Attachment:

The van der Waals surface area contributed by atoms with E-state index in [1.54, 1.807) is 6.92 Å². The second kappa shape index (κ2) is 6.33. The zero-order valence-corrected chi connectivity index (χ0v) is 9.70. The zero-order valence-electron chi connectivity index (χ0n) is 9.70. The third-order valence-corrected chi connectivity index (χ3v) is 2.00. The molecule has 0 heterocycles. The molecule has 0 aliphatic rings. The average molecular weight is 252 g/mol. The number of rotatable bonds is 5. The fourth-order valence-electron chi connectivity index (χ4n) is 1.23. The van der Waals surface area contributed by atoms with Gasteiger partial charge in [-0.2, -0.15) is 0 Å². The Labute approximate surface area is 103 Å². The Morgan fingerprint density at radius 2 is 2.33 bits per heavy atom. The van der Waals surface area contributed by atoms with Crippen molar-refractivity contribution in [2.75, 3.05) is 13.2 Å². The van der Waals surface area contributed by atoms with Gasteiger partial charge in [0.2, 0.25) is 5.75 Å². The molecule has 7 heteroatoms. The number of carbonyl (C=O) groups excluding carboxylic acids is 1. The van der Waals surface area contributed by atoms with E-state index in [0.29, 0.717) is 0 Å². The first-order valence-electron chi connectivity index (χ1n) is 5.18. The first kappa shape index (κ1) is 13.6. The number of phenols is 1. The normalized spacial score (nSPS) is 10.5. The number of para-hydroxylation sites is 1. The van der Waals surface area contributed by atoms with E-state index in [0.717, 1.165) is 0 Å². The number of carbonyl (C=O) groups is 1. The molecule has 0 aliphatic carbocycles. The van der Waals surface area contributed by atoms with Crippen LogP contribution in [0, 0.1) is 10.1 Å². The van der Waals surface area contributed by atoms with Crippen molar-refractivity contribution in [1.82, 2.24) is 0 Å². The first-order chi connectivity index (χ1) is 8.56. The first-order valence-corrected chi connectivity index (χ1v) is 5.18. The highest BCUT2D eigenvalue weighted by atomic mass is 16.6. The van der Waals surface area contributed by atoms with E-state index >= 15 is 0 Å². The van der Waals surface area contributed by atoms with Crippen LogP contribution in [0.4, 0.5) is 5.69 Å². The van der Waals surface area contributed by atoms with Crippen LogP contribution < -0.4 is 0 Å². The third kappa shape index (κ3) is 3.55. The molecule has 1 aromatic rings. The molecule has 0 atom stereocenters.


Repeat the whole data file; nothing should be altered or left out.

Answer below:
The van der Waals surface area contributed by atoms with E-state index in [1.54, 1.807) is 6.92 Å². The second kappa shape index (κ2) is 6.33. The zero-order valence-corrected chi connectivity index (χ0v) is 9.70. The zero-order valence-electron chi connectivity index (χ0n) is 9.70. The third-order valence-corrected chi connectivity index (χ3v) is 2.00. The molecule has 0 heterocycles. The molecule has 0 aliphatic rings. The average molecular weight is 252 g/mol. The number of rotatable bonds is 5. The fourth-order valence-electron chi connectivity index (χ4n) is 1.23. The van der Waals surface area contributed by atoms with Gasteiger partial charge in [-0.2, -0.15) is 0 Å². The Labute approximate surface area is 103 Å². The Morgan fingerprint density at radius 2 is 2.33 bits per heavy atom. The van der Waals surface area contributed by atoms with Crippen molar-refractivity contribution in [2.75, 3.05) is 13.2 Å². The van der Waals surface area contributed by atoms with Gasteiger partial charge in [0.2, 0.25) is 5.75 Å². The molecule has 7 heteroatoms. The number of carbonyl (C=O) groups excluding carboxylic acids is 1. The van der Waals surface area contributed by atoms with E-state index in [0.29, 0.717) is 0 Å². The first-order valence-electron chi connectivity index (χ1n) is 5.18. The first kappa shape index (κ1) is 13.6. The number of phenols is 1. The normalized spacial score (nSPS) is 10.5. The number of para-hydroxylation sites is 1. The van der Waals surface area contributed by atoms with E-state index in [0.717, 1.165) is 0 Å². The number of carbonyl (C=O) groups is 1. The molecule has 0 aliphatic carbocycles. The van der Waals surface area contributed by atoms with Crippen LogP contribution in [0, 0.1) is 10.1 Å². The van der Waals surface area contributed by atoms with Crippen molar-refractivity contribution in [1.82, 2.24) is 0 Å². The first-order chi connectivity index (χ1) is 8.56. The first-order valence-corrected chi connectivity index (χ1v) is 5.18. The highest BCUT2D eigenvalue weighted by atomic mass is 16.6. The van der Waals surface area contributed by atoms with E-state index >= 15 is 0 Å². The van der Waals surface area contributed by atoms with Crippen LogP contribution in [0.4, 0.5) is 5.69 Å². The van der Waals surface area contributed by atoms with Crippen LogP contribution < -0.4 is 0 Å². The third kappa shape index (κ3) is 3.55. The molecule has 1 aromatic rings. The molecule has 0 atom stereocenters.